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I’ve long been a fan of Elinor Lipman and this book is just as smart, different, and fun as everything else of hers I’ve read. Lipman is the queen of quirk – in the situations she writes as well as her characters. Our protagonist here is high-school student Frederica who has always lived on a small women’s college campus with her dorm advisor parents who are as involved in the faculty union as they are teaching classes and tending students. They pride themselves on telling Frederica everything. Except surprise! her father was married before. When we meet Laura Lee, we immediately know why Dad chose to divorce her. She’s a calamity with the judgment of a flea. But skilled at worming her way into close proximity to her ex, creating unholy messes wherever she goes. Still, full credit to Lipman, Laura Lee is not a character we love to hate. We certainly hope she doesn’t move next door, and we get fully exasperated with the predicaments she causes. But we manage to conjure sympathy for her nonetheless. It’s an engrossing, endearing, and funny ride. Classic Lipman!

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Oh boy, here’s another tale that put housework on the back burner. (As if that’s not where housework lives.) Friends Frank and Siobbahn recommended The Bestseller to me well over a year ago, but it didn’t make it to the top of the stack till I found it on Libby. (What a Godsend Libby has been this long year!) I wish I’d listened sooner! What a story! More than anything, this book made me deeply grateful for today’s ease of self-publishing. Because if Goldsmith’s view of traditional publishing, albeit twenty or more years ago, is accurate – and it sure reads like truth – then that world is a snake pit I want no part of! What a circus! Good writers struggling to get noticed, bad writers vying for bestseller status, publishers with their own agendas and axes to grind, oy! And so much insider information. At least it reads like insider info to one on the outside. There are useful insights for a writer – what makes a story work, the exhausting work of promoting a book even when traditionally published, what to never get sucked into! And terrific quotes about writing and publishing. Thank you Frank and Siobbahn. Next time, I’ll hunt down any book you recommend!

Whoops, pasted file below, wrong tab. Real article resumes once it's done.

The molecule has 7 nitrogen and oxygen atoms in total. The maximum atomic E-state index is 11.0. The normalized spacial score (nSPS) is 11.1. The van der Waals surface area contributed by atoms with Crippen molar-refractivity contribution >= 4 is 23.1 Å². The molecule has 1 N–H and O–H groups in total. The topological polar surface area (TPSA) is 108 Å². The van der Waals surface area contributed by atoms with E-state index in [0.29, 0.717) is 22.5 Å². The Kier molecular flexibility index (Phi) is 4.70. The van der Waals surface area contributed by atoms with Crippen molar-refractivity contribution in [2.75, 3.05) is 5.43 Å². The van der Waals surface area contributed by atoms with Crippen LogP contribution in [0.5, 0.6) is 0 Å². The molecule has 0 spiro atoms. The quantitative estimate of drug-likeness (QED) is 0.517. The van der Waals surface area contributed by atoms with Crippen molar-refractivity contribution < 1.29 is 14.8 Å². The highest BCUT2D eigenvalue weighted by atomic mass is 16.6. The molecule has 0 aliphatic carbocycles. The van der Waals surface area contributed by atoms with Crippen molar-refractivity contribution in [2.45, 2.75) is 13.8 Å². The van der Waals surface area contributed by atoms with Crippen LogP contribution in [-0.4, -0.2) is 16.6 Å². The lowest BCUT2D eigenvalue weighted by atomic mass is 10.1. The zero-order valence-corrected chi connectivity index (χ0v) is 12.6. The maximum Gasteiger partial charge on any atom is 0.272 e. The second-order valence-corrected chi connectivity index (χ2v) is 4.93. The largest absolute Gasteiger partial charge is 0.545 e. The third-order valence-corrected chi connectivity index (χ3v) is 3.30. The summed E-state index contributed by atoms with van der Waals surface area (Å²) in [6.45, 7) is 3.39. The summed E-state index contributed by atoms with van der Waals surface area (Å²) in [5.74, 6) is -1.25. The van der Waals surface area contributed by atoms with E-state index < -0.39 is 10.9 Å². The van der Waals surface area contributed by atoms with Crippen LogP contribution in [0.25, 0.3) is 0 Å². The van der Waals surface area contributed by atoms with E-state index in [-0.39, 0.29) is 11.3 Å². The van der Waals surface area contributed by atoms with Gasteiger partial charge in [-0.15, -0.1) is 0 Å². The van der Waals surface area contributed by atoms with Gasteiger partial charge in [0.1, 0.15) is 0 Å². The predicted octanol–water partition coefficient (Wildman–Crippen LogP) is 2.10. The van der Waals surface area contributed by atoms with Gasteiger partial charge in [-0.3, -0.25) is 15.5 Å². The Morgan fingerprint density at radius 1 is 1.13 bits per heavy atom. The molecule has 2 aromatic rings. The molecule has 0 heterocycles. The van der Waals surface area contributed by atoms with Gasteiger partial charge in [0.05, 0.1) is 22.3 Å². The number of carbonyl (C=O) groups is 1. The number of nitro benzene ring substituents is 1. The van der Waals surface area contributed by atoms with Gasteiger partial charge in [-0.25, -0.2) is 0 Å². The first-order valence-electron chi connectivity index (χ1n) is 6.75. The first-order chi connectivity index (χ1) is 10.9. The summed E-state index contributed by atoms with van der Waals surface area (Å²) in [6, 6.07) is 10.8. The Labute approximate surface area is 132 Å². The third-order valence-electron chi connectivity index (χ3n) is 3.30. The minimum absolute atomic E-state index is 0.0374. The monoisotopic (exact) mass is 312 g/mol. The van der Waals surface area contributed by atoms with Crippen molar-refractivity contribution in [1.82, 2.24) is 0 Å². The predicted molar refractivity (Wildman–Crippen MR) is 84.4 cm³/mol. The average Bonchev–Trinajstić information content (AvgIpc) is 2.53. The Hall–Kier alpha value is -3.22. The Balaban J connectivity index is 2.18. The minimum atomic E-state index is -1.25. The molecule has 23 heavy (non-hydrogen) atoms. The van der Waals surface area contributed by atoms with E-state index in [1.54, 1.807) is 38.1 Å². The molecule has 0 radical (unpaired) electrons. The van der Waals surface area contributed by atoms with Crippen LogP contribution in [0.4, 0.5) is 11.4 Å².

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Housework, gardening, pretty much everything other than reading took another hit here. I won’t let myself read another Kristan Higgins book unless and until I have NOTHING else to do. This one was more clearly in the romance genre than others I’ve read by Higgins and therefore fluffier. But appealing characters I’d like to know, settings on Martha’s Vineyard, Glacier National Park, New York, and a road trip across the northern great plains, and a well-written romance made this book great fun. What more do we need?

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Bring on the candy! Kinsella is reliable candy for me – appealing characters, train wreck attempts at establishing relationships, funny situations, and a satisfying ending where everybody grows. Here our protagonists both need a kick in the butt. Not to get together because that happens easily as a holiday fling. They both want to make it work when they return to real life, but each is blocked – Ava by her inability to stick to any purposeful work and Matt in a career he never wanted. They both deny their blocks and try to live with the other’s until resentment boils over. As one might expect, in anger, every frustration is revealed. Voila, the kick in the butt! It’s a fun read, especially apt for a summer hammock.

And that’s my ‘have read’ list for May, though it’s likely I’ll finish another dandy story before the day and month is out. Stay tuned to hear about a very unusual road trip next month along with my usual eclectic collection.

Finally, lest you think all I do is read, I thought I’d share this arty-farty pic I couldn’t resist taking on my first kayak paddle of the year. I rarely paddle in May since my pretty little boat affords only an eighth-inch of mahogany plywood between still chilly water and my bottom. So brrr. But a perfect warm day made me care not at all about a potentially cold tush. The gentlest breeze, few others on the lake, it was a great first paddle of 2021 and the start of a resolve to do more of what I love in the weeks ahead. Our lake is gorgeously picturesque so expect more arty-farty pics to come!

Meanwhile, what are the best books you’ve read in May?